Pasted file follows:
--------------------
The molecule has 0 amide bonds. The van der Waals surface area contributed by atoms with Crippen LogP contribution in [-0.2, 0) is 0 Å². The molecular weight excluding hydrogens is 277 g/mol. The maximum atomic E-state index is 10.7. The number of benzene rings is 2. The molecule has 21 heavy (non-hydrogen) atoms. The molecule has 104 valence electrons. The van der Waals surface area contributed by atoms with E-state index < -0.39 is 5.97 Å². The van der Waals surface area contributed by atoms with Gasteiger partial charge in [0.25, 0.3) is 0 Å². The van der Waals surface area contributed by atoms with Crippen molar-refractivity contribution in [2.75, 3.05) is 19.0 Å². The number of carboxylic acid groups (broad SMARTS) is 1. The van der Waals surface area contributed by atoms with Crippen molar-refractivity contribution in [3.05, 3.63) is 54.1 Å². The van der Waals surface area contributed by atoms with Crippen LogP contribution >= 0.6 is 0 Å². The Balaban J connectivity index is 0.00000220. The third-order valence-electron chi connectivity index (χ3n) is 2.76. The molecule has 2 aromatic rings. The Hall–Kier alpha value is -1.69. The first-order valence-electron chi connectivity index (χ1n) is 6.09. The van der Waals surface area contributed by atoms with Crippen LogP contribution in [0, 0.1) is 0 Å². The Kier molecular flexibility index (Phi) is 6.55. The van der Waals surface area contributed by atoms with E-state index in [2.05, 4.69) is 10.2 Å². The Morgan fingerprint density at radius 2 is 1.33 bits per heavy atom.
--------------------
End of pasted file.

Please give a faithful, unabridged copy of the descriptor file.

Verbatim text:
The molecule has 0 amide bonds. The van der Waals surface area contributed by atoms with Crippen LogP contribution in [-0.2, 0) is 0 Å². The molecular weight excluding hydrogens is 277 g/mol. The maximum atomic E-state index is 10.7. The number of benzene rings is 2. The molecule has 21 heavy (non-hydrogen) atoms. The molecule has 104 valence electrons. The van der Waals surface area contributed by atoms with E-state index < -0.39 is 5.97 Å². The van der Waals surface area contributed by atoms with Gasteiger partial charge in [0.25, 0.3) is 0 Å². The van der Waals surface area contributed by atoms with Crippen molar-refractivity contribution in [2.75, 3.05) is 19.0 Å². The number of carboxylic acid groups (broad SMARTS) is 1. The van der Waals surface area contributed by atoms with Crippen molar-refractivity contribution in [3.05, 3.63) is 54.1 Å². The van der Waals surface area contributed by atoms with Crippen LogP contribution >= 0.6 is 0 Å². The Balaban J connectivity index is 0.00000220. The third-order valence-electron chi connectivity index (χ3n) is 2.76. The molecule has 2 aromatic rings. The Hall–Kier alpha value is -1.69. The first-order valence-electron chi connectivity index (χ1n) is 6.09. The van der Waals surface area contributed by atoms with Crippen LogP contribution in [0, 0.1) is 0 Å². The Kier molecular flexibility index (Phi) is 6.55. The van der Waals surface area contributed by atoms with E-state index in [2.05, 4.69) is 10.2 Å². The Morgan fingerprint density at radius 2 is 1.33 bits per heavy atom.